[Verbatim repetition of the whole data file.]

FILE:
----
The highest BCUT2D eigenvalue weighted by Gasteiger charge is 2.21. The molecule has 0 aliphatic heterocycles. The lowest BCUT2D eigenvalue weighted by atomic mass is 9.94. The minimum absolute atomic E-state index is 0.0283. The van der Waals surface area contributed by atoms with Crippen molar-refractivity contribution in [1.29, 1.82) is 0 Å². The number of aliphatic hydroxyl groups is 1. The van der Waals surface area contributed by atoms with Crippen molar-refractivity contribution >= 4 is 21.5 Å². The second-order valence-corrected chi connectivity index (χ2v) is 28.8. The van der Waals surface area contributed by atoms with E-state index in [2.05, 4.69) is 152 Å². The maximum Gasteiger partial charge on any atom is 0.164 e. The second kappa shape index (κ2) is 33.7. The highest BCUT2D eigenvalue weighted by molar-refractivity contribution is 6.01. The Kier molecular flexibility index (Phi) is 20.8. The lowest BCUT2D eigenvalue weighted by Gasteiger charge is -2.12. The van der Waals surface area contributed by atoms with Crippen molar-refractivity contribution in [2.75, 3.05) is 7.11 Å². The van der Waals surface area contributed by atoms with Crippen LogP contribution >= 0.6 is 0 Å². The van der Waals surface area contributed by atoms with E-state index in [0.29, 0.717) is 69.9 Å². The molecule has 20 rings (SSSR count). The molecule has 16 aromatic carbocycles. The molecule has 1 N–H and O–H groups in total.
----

The highest BCUT2D eigenvalue weighted by Gasteiger charge is 2.21. The molecule has 0 aliphatic heterocycles. The lowest BCUT2D eigenvalue weighted by atomic mass is 9.94. The minimum absolute atomic E-state index is 0.0283. The van der Waals surface area contributed by atoms with Crippen molar-refractivity contribution in [1.29, 1.82) is 0 Å². The number of aliphatic hydroxyl groups is 1. The van der Waals surface area contributed by atoms with Crippen molar-refractivity contribution >= 4 is 21.5 Å². The second-order valence-corrected chi connectivity index (χ2v) is 28.8. The van der Waals surface area contributed by atoms with E-state index in [2.05, 4.69) is 152 Å². The maximum Gasteiger partial charge on any atom is 0.164 e. The second kappa shape index (κ2) is 33.7. The highest BCUT2D eigenvalue weighted by molar-refractivity contribution is 6.01. The Kier molecular flexibility index (Phi) is 20.8. The lowest BCUT2D eigenvalue weighted by Gasteiger charge is -2.12. The van der Waals surface area contributed by atoms with Crippen molar-refractivity contribution in [2.75, 3.05) is 7.11 Å². The van der Waals surface area contributed by atoms with Crippen LogP contribution >= 0.6 is 0 Å². The van der Waals surface area contributed by atoms with E-state index in [0.29, 0.717) is 69.9 Å². The molecule has 20 rings (SSSR count). The molecule has 16 aromatic carbocycles. The molecule has 1 N–H and O–H groups in total.